Science, History and Geography at the City of Caves

Date Posted: 23/11/2016

The City of Caves in Nottingham provides educational experiences and workshops for Key Stages 1 to 3 that tie in with the History, Geography and Science curriculum.

A trip to the City of Caves takes schools on an underground adventure to investigate the social history and geography of Nottingham, meanwhile linking with other curriculum based subjects such as Science and Drama.

The cave site is also home to a Medieval tannery, World War One air raid shelter, an old well and routes to Drury Hill.

School Travel Organiser takes a look into what lies beneath the streets of Nottingham and what educational and interactive activities the City of Caves has to offer.

Cave Detectives activity

During the Cave Detectives workshops, pupils will get the opportunity to explore the underground tunnels and learn about how they were used throughout different periods of history, and about the people who lived within them.

Classes will be divided into small groups and will be given worksheets in order to aid their examination of the caves and document the materials found in them. 

This workshop ties in with the History curriculum and schools studying materials in Science.

Pictured: Inside the caves

Cave Explorers activity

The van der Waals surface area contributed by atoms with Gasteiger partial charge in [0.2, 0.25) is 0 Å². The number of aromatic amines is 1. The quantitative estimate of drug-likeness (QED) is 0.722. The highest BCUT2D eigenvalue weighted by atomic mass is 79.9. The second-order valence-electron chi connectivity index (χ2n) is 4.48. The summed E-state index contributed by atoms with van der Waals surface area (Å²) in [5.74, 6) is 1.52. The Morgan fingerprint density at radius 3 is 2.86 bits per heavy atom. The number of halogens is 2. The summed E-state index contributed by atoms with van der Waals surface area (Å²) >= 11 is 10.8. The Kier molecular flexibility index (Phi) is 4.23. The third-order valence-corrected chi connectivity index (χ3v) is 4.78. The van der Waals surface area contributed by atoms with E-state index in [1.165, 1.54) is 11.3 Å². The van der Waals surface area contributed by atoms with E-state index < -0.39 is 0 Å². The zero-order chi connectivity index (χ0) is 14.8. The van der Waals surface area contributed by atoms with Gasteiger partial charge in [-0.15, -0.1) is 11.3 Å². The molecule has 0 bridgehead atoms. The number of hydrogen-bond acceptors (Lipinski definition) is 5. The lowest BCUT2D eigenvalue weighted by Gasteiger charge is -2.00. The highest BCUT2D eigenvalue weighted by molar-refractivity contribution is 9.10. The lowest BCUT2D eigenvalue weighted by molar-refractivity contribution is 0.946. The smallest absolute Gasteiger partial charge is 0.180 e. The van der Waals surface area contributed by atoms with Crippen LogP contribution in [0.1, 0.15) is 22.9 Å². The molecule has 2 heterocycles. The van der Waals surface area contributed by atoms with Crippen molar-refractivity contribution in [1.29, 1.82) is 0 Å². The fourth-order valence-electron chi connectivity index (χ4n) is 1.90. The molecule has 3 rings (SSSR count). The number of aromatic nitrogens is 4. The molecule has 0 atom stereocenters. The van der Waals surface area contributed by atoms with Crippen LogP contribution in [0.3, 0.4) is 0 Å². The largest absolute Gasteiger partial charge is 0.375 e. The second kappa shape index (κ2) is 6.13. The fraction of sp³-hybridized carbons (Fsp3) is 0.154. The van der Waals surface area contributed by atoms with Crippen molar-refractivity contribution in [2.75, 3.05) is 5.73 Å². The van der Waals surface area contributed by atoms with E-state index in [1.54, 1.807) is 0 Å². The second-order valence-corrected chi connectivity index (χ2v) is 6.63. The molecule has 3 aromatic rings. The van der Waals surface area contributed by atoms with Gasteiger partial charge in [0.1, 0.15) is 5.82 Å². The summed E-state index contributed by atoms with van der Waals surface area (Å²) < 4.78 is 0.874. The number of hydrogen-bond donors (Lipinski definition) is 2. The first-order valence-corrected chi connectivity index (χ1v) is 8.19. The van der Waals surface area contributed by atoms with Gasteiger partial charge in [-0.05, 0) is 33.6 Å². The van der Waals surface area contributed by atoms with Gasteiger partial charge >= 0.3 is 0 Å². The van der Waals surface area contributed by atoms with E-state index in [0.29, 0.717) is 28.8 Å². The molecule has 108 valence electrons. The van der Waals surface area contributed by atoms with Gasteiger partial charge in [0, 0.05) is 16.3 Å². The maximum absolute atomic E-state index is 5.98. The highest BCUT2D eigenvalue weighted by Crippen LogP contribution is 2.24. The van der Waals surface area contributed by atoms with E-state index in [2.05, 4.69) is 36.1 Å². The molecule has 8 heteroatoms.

Visiting schools will be split into two groups as they make their way around the caves to explore the sandstone tunnels and gain an understanding of the purposes of the caves.

The activity also involves a mini-dig, based on real archaeology, in the Well Area, where pupils will be introduced to the different properties of sandstone.

Schools can then move on to the Medieval tannery where they can find out about the importance of leather in Medieval times through role play.

A World War One air raid shelter can be seen next on the itinerary, where pupils can experience the sights and sounds of an air raid.

Finally, pupils can venture out of the caves to Drury Hill which was one of the worst slums during the 19th century. Here schools can examine the remains of a Victorian home.

Nottingham Rocks activity 

The first part of the Nottingham Rocks session allows Key Stage 2 pupils to navigate their way through the caves using map skills to document their findings. This links to the Geography curriculum.

The second stage of the activity looks at rock formations.

Students will get to use real rocks to identify their properties and learn how they fit in with the rock cycle.

This activity covers various topics including locational knowledge, geology and earth science.

Creating Caves activity

This activity is designed for on Key Stage 3 pupils and teaches schools about the geography of cave settlements whilst including the history of Nottingham’s earliest settlement.

Groups will also get to discuss different geological time periods during this activity.

History of The City of Caves

The City of Caves dates back to the Dark Ages and is part of a 500 cave complex.

The area was originally known as Tiggua Cobaucc or ‘Place of Caves’.

The ancient caves are believed to have been primarily used for housing during the 11th century.

In 1845, the St Mary’s Enclosure Act banned poor people living in cellars and caves, however it is believed that despite this the poor still lived in the caves underneath Nottingham. 

For more information visit www.cityofcaves.com or phone 0115 9939 811.

 
School Travel Organiser's Guide